NFTs appeal to the human need to store culture, the executive explains
Hong Kong-based tech entrepreneur and investor Yat Siu opened up on his ideas regarding non-fungible tokens, giving advice to newcomers in the field and explaining how NFTs fit into the emerging movement for data rights.
In an interview with Cointelegraph, the co-founder and chairman of Animoca Brands, a leading digital entertainment, blockchain, gamification and artificial intelligence firm, explained that NFTs seek to capitalise on the human need to “store culture” that has existed throughout history.
“We describe NFTs as stores of culture, because they embody a moment in history,” Siu stated, adding that the essence of art is to capture culture.
The executive highlighted how monetary value is not at the core of things that represent culture by stating that someone who receives an autograph of their favourite celebrity is not likely to seek to sell it to earn a quick profit.
Siu pointed out that similarly, most people who buy paintings or photography want to own culture and don’t intend to sell it instantly. “That's not how we engage with culture,” he added.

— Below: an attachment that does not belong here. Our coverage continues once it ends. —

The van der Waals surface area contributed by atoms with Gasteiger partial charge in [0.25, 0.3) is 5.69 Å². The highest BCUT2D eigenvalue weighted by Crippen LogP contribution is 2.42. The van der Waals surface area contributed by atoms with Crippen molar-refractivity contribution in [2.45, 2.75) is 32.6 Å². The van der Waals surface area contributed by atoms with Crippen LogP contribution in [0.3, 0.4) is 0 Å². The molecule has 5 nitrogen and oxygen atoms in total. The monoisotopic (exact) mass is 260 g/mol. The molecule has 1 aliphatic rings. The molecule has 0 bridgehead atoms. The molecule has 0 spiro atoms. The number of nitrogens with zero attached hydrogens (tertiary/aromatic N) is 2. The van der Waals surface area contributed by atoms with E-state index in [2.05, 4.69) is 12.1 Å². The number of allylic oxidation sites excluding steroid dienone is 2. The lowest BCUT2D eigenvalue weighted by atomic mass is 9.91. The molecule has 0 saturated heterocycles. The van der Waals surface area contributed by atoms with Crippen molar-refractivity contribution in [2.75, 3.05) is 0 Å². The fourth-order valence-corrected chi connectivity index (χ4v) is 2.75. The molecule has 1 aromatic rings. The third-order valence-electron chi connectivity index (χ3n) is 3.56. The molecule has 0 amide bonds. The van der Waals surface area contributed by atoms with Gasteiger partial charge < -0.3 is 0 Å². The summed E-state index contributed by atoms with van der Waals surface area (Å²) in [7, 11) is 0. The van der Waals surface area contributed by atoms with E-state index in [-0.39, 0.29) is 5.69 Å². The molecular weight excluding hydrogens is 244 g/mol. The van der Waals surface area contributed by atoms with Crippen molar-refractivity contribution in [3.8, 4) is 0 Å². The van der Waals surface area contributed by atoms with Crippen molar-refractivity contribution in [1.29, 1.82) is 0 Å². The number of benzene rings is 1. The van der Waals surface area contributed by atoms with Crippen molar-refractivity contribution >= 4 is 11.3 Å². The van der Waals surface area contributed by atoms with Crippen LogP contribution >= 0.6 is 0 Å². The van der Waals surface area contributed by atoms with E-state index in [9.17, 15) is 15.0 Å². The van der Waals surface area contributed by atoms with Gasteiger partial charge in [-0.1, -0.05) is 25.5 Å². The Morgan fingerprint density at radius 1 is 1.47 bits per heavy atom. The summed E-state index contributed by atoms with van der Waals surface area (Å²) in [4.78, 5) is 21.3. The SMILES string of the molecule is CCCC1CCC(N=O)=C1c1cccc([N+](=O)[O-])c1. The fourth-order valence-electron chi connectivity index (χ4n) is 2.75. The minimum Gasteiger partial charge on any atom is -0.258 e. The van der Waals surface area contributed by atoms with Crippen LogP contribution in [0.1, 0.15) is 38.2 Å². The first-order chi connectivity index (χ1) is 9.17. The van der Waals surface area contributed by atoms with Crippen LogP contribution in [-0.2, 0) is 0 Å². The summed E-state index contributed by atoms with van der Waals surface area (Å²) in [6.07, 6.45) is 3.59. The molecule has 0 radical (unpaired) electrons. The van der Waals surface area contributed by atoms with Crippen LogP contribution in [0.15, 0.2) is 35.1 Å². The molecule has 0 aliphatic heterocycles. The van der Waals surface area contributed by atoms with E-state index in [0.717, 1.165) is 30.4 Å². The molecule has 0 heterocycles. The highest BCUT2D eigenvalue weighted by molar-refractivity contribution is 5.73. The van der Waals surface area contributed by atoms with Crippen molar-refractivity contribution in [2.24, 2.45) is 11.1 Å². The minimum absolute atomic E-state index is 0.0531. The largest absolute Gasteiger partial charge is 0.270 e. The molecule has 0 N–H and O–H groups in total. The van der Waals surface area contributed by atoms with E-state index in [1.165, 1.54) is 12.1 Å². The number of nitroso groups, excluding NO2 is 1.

The Animoca co-founder advised newcomers into the field not to come in with the goal of earning profits off your first NFT but to instead seek to understand how the technology can enable revolutionary utilities going ahead.
Animoca is known for its prominent NFT projects including The Sandbox, F1 Delta Time and MotoGP Ignition. The company is also an investor in Dapper Labs, OpenSea and Axie Infinity.
When asked about how NFTs can be expected to affect the data ownership space, Siu stated that the technology has the potential to create a dialectic shift in how we view data rights today.
“What's interesting about this ownership that we're able to create, is that it doesn't come from a sort of scarcity that you can dig up from the ground,” he explained.
He added that data is one of the world’s most valuable resources today and big tech companies including Facebook and Amazon are trying to extract every skerrick of data from their users to enable customised advertising. This only goes to show that data has become the source of absolute power, Siu concluded.